“Angels in America”
This sweeping, breathtaking six-part HBO miniseries covers a number of important issues facing the LGBTQ+ community in the mid-1980s, including the rise of AIDS and lack of access to both knowledge and treatment regarding the HIV virus.
Based on the 1993 Tony Kushner play “Angels in America: A Gay Fantasia on National Themes,” this series delves into the lives of gay individuals in New York City and examines how politics, social change, and the terrifying AIDS epidemic affects the LGBTQ+ community.
“Angels in America” garnered much critical acclaim, winning multiple Golden Globe and Emmy awards; it was the most-watched made-for-cable film in 2003.
“The Adventures of Priscilla, Queen of the Desert”
This 1994 Australian comedy-drama film follows the adventures of two drag queens and a transgender woman who attempt to cross the vast Australian Outback in a van named “Priscilla.” It became a surprise cult classic worldwide, especially in the LGBTQ+ community, for its positive and empathetic portrayal of queer and transgender characters.
The film was so popular that it was made into a Broadway musical and also referenced during the 2000 Sydney Olympics Closing Ceremony, where a replica tour bus was adorned with a giant stiletto heel during an Australian popular culture scene.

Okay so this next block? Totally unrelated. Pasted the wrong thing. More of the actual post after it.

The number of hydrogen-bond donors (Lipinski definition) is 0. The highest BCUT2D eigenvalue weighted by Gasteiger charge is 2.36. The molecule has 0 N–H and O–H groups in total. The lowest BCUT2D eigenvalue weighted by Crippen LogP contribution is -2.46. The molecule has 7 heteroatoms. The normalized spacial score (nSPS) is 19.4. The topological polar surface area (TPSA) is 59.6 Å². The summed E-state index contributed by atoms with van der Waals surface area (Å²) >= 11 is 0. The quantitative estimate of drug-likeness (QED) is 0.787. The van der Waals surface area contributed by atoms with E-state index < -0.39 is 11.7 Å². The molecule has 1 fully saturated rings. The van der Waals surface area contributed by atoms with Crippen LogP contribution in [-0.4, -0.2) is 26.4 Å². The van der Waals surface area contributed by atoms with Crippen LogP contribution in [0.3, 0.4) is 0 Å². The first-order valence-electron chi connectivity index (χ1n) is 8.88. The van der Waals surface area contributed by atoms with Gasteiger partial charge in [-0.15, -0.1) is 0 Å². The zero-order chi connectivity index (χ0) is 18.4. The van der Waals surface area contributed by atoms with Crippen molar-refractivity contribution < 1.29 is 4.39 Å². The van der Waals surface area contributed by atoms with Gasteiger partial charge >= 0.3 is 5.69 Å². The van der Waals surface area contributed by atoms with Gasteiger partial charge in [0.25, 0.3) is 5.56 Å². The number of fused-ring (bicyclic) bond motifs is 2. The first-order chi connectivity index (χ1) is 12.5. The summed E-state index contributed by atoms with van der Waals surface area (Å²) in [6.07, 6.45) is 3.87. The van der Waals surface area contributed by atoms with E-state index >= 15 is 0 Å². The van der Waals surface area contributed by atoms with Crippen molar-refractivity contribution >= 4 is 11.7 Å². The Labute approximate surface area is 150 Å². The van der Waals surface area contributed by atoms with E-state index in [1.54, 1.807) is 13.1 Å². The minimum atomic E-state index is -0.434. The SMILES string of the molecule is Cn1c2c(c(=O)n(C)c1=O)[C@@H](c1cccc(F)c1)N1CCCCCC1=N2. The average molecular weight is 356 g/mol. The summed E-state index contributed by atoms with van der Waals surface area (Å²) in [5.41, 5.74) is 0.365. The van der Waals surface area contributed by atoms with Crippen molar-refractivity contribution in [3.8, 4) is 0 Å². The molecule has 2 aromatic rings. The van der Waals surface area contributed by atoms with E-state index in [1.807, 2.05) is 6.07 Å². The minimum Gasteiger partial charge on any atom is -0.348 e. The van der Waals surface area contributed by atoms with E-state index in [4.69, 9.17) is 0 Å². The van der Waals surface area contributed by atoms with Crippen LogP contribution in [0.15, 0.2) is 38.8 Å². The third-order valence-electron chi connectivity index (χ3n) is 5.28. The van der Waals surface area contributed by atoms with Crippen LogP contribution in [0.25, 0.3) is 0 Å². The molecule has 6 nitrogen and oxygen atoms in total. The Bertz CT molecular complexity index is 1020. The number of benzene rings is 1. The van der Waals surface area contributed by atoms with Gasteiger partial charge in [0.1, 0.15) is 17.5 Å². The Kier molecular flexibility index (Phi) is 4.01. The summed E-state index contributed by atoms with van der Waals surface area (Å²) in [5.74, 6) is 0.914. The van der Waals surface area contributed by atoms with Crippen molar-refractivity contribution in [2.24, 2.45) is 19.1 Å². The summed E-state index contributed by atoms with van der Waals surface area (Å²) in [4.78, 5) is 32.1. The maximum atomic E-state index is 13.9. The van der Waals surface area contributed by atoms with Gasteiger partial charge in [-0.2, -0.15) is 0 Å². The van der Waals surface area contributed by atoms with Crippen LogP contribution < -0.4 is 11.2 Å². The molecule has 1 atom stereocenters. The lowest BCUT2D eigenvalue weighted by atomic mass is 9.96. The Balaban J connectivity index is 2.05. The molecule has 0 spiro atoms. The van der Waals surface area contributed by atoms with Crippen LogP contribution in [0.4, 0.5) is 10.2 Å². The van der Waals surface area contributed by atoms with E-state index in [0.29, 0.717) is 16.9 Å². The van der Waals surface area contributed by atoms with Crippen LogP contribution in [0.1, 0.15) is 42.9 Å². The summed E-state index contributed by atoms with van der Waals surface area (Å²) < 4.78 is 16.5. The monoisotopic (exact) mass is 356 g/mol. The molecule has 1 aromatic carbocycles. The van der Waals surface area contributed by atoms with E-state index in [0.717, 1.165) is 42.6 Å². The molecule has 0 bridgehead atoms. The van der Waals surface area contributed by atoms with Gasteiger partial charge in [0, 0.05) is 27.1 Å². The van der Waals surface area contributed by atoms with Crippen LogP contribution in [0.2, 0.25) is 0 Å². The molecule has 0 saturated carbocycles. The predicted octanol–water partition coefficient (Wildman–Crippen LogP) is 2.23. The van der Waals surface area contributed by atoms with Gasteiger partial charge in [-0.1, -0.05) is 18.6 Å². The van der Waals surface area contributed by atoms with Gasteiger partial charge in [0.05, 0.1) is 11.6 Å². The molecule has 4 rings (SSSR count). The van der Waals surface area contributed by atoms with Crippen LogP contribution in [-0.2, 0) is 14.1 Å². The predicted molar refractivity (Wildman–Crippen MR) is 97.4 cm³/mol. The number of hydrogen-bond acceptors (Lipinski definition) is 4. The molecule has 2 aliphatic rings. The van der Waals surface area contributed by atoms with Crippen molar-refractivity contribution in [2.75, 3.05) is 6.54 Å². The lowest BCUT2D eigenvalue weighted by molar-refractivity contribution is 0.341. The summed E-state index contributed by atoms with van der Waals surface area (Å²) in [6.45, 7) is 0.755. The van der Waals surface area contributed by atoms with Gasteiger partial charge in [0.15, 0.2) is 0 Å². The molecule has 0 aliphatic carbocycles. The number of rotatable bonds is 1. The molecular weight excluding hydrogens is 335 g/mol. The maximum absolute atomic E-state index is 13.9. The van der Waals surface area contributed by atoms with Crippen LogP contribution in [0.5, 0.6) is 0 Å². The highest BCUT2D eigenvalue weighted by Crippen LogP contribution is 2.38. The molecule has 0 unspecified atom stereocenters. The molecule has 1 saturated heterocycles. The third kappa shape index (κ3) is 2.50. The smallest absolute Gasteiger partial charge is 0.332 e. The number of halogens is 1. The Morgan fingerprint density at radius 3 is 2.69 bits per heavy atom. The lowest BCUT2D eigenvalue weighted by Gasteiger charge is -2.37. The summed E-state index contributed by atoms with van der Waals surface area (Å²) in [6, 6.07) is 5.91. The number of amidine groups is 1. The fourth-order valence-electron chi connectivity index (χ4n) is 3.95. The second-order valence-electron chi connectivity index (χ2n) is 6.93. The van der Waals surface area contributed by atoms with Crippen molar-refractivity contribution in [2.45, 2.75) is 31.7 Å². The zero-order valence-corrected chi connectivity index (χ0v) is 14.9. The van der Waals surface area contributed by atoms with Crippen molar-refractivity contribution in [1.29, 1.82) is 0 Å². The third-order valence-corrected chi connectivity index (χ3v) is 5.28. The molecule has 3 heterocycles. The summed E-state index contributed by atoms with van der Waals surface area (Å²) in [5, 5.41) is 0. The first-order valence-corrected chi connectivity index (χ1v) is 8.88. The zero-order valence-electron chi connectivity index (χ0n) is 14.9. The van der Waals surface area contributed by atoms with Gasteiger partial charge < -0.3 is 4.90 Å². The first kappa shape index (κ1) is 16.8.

Set in Cuba, “Viva” is a 2015 Spanish-language Irish drama written by Mark O’Halloran and directed by Paddy Breathnach. It stars newcomer Hector Medina as Jesus, a young gay hairdresser who dreams of being a drag performer.
Jesus’s life is turned upside down when his father, who abandoned him in childhood, comes back to live with him and is blatantly intolerant of Jesus’s drag queen activities.
The clash between father and son is portrayed well; Jesus’s father must come to terms with his son’s sexuality. “Viva,” the Irish entry for the Best Foreign Language Film at the Academy Awards, made the December shortlist of nine films but was ultimately not nominated.
Gay rights activist Harvey Milk is spotlighted in this 2008 biographical film, which follows the career of Milk as he becomes the first openly gay person to be elected to California public office.
The film stars Sean Penn as Milk and Josh Brolin as Milk’s assassin. Directed by Gus van Sant, “Milk” covered a number of important LGBTQ+ issues, as Harvey Milk fought for gay political rights against major opposition.
“Milk” ultimately received eight Oscar nominations including Best Picture and Best Actor in a Leading Role (Penn).
“But I’m a Cheerleader”
While this satirical 1999 romantic comedy looks campy on the outside, it covers some important LGBTQ+ issues. Natasha Lyonne plays a high school cheerleader who is sent to conversion therapy camp as a cure for her lesbianism. She eventually embraces her sexuality and falls in love with another camper.
The film explores gender and sexual identity within a given social construct (the strict rules of the camp) as well as within a larger society (the outside world, which is much more accepting of homosexuality).
What are your favorite films and plays that celebrate LGBTQ+ pride? Let us know in the comments below!
Learn more about filmmaking at the New York Film Academy.